From Publishers Weekly
Delinsky flounders on her latest, a chronicle of how a family deals with a tragedy that befalls its favorite daughter. An Olympic marathon contender, self-centered Robin Snow often rubs her younger sister, Molly, the wrong way. After many years in her sister's shadow, Molly takes out her resentment with petty actions, such as refusing to accompany Robin on a run. Fatefully, Robin has a heart attack while training and falls into a coma. As Robin's condition fails to improve, Delinsky digs tediously into the family's woes: Molly's touchy relationship with Robin's ambitious reporter ex-boyfriend; middle son Chris's dealings with a would-be blackmailer; mother Kathryn's trouble coming to terms with Robin's dire prognosis. Delinsky litters the narrative with momentum-crippling scene-setting minutiae, and the Snow family, while theatrically intense in their interactions, make for flat characters. Delinsky is adept as portraying angst, but her story would have greatly benefited from a tighter telling and more complex characters. (Feb.)
Copyright © Reed Business Information, a division of Reed Elsevier Inc. All rights reserved.
--This text refers to an out of print or unavailable edition of this title.
“Delinsky is a first-rate storyteller who creates believable, sympathetic characters who seem as familiar as your neighbors.” —The Boston Globe
“Delinsky is an engaging writer who knows how to interweave several stories about complex relationships and keeps her books interesting to the end.” —Newark Star-Ledger
“Delinsky treads the same domestic themes as fellow best-seller Jodi Picoult.” —Entertainment Weekly
“Delinsky may be as adept at chronicling contemporary life in New England as any writer this side of John Updike.” —Times Union
“Delinsky delves deeper into the human heart and spirit with each new novel.” —Cincinnati Inquirer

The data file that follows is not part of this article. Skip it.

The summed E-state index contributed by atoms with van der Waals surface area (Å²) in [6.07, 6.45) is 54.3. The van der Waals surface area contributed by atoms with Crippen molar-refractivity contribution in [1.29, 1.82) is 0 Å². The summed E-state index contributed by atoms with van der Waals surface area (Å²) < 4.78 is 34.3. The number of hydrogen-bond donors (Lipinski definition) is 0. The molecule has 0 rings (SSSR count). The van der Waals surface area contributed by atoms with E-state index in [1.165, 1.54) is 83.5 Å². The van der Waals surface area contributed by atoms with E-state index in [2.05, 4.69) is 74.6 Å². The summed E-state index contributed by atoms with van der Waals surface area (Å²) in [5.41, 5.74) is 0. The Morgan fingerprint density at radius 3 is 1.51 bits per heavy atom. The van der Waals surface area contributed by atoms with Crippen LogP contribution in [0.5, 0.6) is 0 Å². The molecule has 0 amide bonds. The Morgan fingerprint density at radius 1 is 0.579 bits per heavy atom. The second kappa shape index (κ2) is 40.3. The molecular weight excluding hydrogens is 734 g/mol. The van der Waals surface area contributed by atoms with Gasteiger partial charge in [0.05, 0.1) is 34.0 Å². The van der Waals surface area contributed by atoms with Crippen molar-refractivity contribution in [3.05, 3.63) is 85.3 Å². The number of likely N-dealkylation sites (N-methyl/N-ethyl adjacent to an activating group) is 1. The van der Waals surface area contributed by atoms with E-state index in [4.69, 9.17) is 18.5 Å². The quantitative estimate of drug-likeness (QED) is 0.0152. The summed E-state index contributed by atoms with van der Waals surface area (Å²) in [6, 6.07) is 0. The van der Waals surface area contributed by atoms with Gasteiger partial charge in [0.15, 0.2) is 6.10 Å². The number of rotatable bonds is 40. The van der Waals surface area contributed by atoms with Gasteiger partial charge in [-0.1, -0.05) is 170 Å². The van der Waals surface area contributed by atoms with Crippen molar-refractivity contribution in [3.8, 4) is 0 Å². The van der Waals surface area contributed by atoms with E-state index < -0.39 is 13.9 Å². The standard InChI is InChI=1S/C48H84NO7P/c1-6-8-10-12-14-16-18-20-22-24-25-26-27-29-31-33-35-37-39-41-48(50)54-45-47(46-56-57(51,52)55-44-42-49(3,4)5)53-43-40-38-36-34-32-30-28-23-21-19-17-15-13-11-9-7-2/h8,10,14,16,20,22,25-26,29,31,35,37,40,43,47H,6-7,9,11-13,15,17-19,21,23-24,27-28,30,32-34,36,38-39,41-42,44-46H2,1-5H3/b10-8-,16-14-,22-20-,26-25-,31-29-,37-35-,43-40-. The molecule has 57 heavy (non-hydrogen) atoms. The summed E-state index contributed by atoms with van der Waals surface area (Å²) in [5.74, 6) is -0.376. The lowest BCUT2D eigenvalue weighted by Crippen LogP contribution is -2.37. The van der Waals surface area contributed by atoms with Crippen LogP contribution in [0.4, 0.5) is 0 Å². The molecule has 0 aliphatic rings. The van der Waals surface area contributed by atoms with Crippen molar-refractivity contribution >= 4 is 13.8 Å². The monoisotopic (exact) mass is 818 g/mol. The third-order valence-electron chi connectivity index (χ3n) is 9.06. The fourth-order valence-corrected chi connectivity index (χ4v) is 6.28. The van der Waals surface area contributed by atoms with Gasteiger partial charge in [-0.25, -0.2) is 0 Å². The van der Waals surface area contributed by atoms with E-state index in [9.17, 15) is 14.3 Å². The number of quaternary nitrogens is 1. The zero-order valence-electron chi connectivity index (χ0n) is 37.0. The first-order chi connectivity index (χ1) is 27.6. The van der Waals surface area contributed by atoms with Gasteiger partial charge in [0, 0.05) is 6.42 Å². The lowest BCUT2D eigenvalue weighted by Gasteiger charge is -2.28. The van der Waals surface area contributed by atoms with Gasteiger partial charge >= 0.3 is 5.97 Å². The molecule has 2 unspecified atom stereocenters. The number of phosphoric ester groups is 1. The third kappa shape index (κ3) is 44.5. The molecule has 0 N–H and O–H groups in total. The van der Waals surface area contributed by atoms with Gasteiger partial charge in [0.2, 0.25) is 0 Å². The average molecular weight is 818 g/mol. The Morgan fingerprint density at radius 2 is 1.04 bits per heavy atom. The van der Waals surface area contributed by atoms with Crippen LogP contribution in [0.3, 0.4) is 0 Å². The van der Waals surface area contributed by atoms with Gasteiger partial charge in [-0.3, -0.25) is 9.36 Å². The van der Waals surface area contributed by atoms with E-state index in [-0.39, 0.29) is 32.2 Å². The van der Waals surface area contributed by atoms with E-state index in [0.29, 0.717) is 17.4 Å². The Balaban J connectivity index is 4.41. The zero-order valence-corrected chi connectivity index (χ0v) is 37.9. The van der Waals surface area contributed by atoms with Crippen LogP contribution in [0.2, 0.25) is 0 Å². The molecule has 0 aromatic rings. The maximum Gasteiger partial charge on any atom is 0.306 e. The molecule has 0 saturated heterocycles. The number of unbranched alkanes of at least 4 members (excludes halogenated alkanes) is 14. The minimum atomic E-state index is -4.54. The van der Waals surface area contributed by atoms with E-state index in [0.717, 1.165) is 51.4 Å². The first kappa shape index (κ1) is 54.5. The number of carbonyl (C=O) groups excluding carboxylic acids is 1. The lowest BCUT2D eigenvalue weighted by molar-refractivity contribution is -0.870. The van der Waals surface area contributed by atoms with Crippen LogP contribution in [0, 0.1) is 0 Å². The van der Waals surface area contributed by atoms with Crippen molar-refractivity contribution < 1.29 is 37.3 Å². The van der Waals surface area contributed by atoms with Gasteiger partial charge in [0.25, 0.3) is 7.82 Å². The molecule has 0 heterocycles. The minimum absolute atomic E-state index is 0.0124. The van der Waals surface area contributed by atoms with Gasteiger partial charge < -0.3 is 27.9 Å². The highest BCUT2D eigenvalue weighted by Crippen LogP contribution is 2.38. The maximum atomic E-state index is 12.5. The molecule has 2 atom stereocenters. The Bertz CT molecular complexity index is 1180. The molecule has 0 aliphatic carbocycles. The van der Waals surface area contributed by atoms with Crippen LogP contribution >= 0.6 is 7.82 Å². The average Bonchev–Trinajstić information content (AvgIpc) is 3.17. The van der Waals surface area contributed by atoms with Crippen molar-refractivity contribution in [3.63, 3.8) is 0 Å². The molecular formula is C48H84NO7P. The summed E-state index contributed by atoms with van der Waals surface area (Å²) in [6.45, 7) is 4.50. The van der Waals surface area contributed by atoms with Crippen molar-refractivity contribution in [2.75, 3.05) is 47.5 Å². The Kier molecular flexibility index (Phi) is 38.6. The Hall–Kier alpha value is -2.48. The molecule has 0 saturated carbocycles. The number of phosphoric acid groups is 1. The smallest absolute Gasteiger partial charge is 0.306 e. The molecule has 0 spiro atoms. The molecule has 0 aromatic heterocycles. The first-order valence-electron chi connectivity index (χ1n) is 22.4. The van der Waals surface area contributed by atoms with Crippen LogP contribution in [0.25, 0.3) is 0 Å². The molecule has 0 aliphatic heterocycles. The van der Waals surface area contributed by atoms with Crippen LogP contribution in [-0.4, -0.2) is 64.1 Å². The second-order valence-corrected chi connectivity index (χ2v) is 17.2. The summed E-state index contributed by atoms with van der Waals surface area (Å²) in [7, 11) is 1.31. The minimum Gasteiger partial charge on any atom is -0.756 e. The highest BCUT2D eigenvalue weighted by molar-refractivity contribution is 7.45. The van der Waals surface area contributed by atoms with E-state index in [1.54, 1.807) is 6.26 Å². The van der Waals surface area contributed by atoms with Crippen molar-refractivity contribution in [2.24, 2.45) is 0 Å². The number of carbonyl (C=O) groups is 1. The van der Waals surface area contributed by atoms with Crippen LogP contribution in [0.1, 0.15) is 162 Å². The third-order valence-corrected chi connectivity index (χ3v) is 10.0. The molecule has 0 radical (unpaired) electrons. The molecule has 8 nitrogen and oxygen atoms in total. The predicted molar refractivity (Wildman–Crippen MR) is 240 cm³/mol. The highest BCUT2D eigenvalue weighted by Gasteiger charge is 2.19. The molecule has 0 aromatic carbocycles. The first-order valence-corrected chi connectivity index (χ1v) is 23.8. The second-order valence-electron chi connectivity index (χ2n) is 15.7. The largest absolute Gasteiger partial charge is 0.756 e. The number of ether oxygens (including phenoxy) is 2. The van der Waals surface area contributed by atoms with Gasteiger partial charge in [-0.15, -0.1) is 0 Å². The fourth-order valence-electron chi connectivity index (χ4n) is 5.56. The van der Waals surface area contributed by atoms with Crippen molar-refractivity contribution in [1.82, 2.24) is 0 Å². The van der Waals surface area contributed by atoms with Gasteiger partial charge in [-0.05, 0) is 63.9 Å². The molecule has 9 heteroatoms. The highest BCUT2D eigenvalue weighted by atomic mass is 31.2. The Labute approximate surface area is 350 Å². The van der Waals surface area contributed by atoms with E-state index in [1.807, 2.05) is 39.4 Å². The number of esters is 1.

“Delinsky uses nuance and detail to draw realistic characters and ensure that emotion is genuine.” —The Providence Journal
“Delinsky is out there with the Anita Shreves and Elizabeth Bergs, perpetually bestselling authors who wrestle with bigger themes.” —Lexington Herald-Ledger
“Fast-paced entertainment… In her new family drama, Delinsky examines the roles people unconsciously play in families and how a mother's single-minded passion to have one child fulfill a dream can create resentment in the other siblings.” —USA Today
"Molly Snow isn't worried when she gets a phone call notifying her that her sister is in the ER. A world-class runner, 32-year-old Robin Snow has had many injuries, and Molly arrives at the hospital expecting nothing worse than an ankle sprain. But Robin has had a massive heart attack while running, and the prognosis is not good. As the devastated Snow family holds a bedside vigil, they learn things about Robin that alternately surprise and distress them. Graced by characters readers will come to care about, this is that rare book that deserves to have the phrase "impossible to put down" attached to it. Delinsky (The Secret Between Us
) does a wonderful and realistic job portraying family dynamics; the relationship between Molly and Robin, in particular, is spot-on. This touching and heartbreaking novel is highly recommended for public libraries where women's fiction is popular. Readers of Kristin Hannah and Patricia Gaffney will enjoy it." —Library Journal
The Snow family faces a devastating crisis when oldest daughter Robin, a runner training for the Olympics, suffers a catastrophic heart attack. Molly, Robin's younger sister, gets the call from the hospital and is immediately guilt-stricken: she was supposed to accompany Robin on her run. When Molly, her older brother, Chris, and her parents, Kathryn and Charlie, gather at the hospital, they learn that Robin is in a coma and might be brain dead. While Kathryn refuses to believe the worst, Molly reaches out to David, the handsome teacher who found Robin after the heart attack, and tries to determine whether Nick, a charming reporter who once dated Robin briefly, is truly concerned about the family or just pursuing a big story. The Snows try to come to grips with the reality that Robin might never wake up, and Molly, attempting to discern what Robin would want, stumbles across Robin's diaries and learns some startling family secrets... Delinsky's popularity should ensure demand for this engaging exploration of every family's worst nightmare." —Booklist